Forming Faith Blog

God Is Not Done with Us (Philippians 1:1-18a)

Even in prison, Paul writes a letter of hope to the church in Philippi. This letter is a reminder that even though times are difficult, God isn’t finished yet.

Empty church pews. We are in a predicament.
Photo by Nikko Tan on

Paul is writing from prison. There is no getting around the dire situation in which he finds himself. Yet, he is taking time to praise God and write to encourage and instruct the church at Philippi. In his writing, Paul writes prayerfully of the hope he has. He knows that God is not done with him or with the churches he started. Paul firmly believes that God is spreading the gospel through his imprisonment and that his story is spreading through the Roman guards and across the Roman Empire.

The people of Philippi likely heard of Paul’s imprisonment and may have been afraid, not just for Paul, but perhaps for themselves, as they might also fear imprisonment or death because of their sharing of the gospel. Yet, Paul encourages the people of Philippi not to lose heart, because God is with them, and he holds them in his heart. Not only that, he knows that they, no matter what, are also praying for him.

The Current Predicament

While you are not likely being imprisoned for spreading the gospel, your church may be facing some predicaments of its own. The reality of two years of pandemic precautions and anxieties has led to shifts in church life and ministry. In many places, church attendance has dropped and so has financial giving. In other places, people are less likely to be as involved as they once were.

Because of this, many are worried about the church dying or the end of Christianity. When people come to me with their concerns, I often point them to scripture, particularly scriptures that point to the reality that God is not done. Philippians 1:6 reads “I am confident of this, that the one who began a good work among you will bring it to completion by the day of Jesus Christ.”  This verse can serve as a reminder that we are not done, even if things don’t appear to be going well.

Predicament or Possibility?

We can think of the present shifts in the life of the church and the spiritual lives of Christians as a bad thing, or we can see it as an opportunity for spreading the gospel in different ways. However, we must heed Paul’s teaching, and ask ourselves: why? Why are we seeking to spread the gospel? Is it for selfish gain so we can have the numbers and finances we used to? Or is it for spreading the hope that Christ offers to all people and places?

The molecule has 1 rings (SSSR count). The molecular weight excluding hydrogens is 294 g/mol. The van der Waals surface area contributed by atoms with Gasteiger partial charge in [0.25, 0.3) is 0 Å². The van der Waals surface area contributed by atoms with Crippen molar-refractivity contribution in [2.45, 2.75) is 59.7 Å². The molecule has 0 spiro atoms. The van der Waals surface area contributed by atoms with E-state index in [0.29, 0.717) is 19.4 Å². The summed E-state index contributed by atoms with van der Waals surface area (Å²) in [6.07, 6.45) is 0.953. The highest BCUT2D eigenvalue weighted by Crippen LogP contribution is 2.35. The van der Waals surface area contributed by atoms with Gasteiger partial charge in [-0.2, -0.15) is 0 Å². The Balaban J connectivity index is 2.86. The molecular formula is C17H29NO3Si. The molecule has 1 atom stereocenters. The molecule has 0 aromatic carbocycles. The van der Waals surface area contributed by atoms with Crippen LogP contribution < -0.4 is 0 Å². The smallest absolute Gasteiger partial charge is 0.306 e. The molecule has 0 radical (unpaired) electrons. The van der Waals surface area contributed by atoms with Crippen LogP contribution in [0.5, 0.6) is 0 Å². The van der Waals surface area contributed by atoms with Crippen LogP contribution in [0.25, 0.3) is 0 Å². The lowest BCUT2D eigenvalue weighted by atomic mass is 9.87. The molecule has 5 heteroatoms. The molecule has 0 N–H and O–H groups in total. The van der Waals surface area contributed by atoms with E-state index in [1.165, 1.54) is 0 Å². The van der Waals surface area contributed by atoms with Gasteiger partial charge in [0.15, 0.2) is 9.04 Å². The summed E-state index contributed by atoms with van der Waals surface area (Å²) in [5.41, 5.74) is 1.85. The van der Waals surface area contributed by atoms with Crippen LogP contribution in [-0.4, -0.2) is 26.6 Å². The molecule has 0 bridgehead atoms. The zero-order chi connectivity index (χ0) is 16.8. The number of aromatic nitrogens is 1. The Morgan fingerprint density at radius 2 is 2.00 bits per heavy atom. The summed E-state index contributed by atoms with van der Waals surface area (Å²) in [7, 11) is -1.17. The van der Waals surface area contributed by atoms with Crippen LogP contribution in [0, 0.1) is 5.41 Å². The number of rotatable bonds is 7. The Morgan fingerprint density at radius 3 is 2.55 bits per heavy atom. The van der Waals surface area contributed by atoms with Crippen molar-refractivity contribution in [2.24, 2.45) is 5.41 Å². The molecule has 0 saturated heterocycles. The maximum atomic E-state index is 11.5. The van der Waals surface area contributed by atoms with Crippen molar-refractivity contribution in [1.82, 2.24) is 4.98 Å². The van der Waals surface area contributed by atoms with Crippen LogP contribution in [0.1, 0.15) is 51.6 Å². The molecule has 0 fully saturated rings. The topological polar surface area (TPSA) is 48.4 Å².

Not only is spreading the message of Jesus important, the method of spreading it is also important and may need to change depending on our circumstances. Spreading the gospel might be through sharing our faith story, but it might also be through feeding the hungry, caring for the sick, advocating for justice, or marching for peace.

Praying through the Predicament

So many ministry resources focus on spreading this gospel for the sake of growth. So many people want their churches to grow so they can feel like things used to be or to look like the bigger church on the next street, in the next town, or on TV. These reasons come out of comparing our situation to the situations of others, instead of asking God what we can do with what we have.

Pinpointing Where to Spread the Gospel

As part of worship or small groups, have maps of the local community, state, nation, and world. Provide labels for folks to write down a potential place, concern, or opportunity where they might share the good news of Jesus through their presence, word, or deed. All ages can participate in this. Pray for these possibilities as part of your time together.

Defining the Good News

The message of love and hope that Jesus offers takes many forms in scripture and in our world. Of course, eternal salvation and forgiveness of sins are part of this, but so are a community of support, being able to care for ourselves and others, freedom from oppression, and so much more.  As people engage this scripture, encourage people to share new ways to imagine the good news based on the perspectives of different people and groups around the world. You might even provide stories of local and global mission agencies to help explore this.

Praying for Each Other

Paul felt not only the love of God in his life but the prayers of the churches. He also prayed for those churches even as he was suffering. Consider partnering with another church, whether down the street or in another country and pray for each other. You might even share prayer lists, mission updates, and testimonies by writing your own letters. You can share this during worship as a form of praise.

Beyond the Predicament

Paul was not worried about his fate, he trusted that God would take care of him. He offered Christ to every person and community he could and in any way that he could. My hope is that our churches can do the same.

Cheers friends,

Jonathan LeMaster-Smith

Jonathan LeMaster-Smith lives with his wife, Shannon, in Hildebran, North Carolina (District 12 of The Hunger Games movies). He holds a Ph.D. in Christian Education and Congregational Studies from Garrett-Evangelical Theological Seminary with a focus on Rural Ministry and Methodist Studies. His work includes presentations on Dolly Parton, articles on ditch lilies, and musings about the genius of mayonnaise.

Free Resource

During the main Narrative Lectionary year (this year: Sept 12 to June 5), we provide a free resource download from one of our products to help you in your faith formation ministry. This week, download a free activity “Mural of Thankfulness” from our intergenerational worship product Living the Word: Cross+Gen Worship (NL) though this can be used in any intergenerational faith formation setting

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